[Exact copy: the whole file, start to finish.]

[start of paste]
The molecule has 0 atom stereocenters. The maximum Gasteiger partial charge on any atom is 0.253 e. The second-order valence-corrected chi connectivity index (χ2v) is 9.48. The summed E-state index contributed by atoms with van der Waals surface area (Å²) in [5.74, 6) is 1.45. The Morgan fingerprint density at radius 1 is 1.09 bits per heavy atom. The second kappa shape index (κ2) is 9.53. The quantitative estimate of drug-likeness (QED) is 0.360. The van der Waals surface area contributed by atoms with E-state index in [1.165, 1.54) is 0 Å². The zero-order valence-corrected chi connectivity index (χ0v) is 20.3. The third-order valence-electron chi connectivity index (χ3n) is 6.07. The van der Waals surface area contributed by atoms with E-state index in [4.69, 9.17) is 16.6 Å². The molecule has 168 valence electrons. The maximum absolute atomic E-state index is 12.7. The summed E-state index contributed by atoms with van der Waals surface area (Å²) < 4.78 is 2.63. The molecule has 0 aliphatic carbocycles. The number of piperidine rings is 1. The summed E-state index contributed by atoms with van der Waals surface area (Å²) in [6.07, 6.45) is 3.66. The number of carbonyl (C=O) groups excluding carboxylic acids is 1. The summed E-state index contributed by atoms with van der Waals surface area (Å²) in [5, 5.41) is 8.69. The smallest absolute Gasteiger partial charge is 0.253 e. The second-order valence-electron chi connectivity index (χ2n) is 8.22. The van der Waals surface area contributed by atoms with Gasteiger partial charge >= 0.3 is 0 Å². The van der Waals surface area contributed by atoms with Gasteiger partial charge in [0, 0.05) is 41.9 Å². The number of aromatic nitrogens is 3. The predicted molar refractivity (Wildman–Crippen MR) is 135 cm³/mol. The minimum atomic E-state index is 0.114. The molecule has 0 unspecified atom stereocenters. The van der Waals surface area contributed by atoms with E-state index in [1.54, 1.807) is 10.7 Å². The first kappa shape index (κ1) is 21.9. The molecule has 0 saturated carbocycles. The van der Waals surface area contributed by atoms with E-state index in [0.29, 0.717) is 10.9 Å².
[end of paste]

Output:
The molecule has 0 atom stereocenters. The maximum Gasteiger partial charge on any atom is 0.253 e. The second-order valence-corrected chi connectivity index (χ2v) is 9.48. The summed E-state index contributed by atoms with van der Waals surface area (Å²) in [5.74, 6) is 1.45. The Morgan fingerprint density at radius 1 is 1.09 bits per heavy atom. The second kappa shape index (κ2) is 9.53. The quantitative estimate of drug-likeness (QED) is 0.360. The van der Waals surface area contributed by atoms with E-state index in [1.165, 1.54) is 0 Å². The zero-order valence-corrected chi connectivity index (χ0v) is 20.3. The third-order valence-electron chi connectivity index (χ3n) is 6.07. The van der Waals surface area contributed by atoms with E-state index in [4.69, 9.17) is 16.6 Å². The molecule has 168 valence electrons. The maximum absolute atomic E-state index is 12.7. The summed E-state index contributed by atoms with van der Waals surface area (Å²) < 4.78 is 2.63. The molecule has 0 aliphatic carbocycles. The number of piperidine rings is 1. The summed E-state index contributed by atoms with van der Waals surface area (Å²) in [6.07, 6.45) is 3.66. The number of carbonyl (C=O) groups excluding carboxylic acids is 1. The summed E-state index contributed by atoms with van der Waals surface area (Å²) in [5, 5.41) is 8.69. The smallest absolute Gasteiger partial charge is 0.253 e. The second-order valence-electron chi connectivity index (χ2n) is 8.22. The van der Waals surface area contributed by atoms with Gasteiger partial charge >= 0.3 is 0 Å². The van der Waals surface area contributed by atoms with Gasteiger partial charge in [0, 0.05) is 41.9 Å². The number of aromatic nitrogens is 3. The predicted molar refractivity (Wildman–Crippen MR) is 135 cm³/mol. The minimum atomic E-state index is 0.114. The molecule has 0 unspecified atom stereocenters. The van der Waals surface area contributed by atoms with E-state index in [1.54, 1.807) is 10.7 Å². The first kappa shape index (κ1) is 21.9. The molecule has 0 saturated carbocycles. The van der Waals surface area contributed by atoms with E-state index in [0.29, 0.717) is 10.9 Å².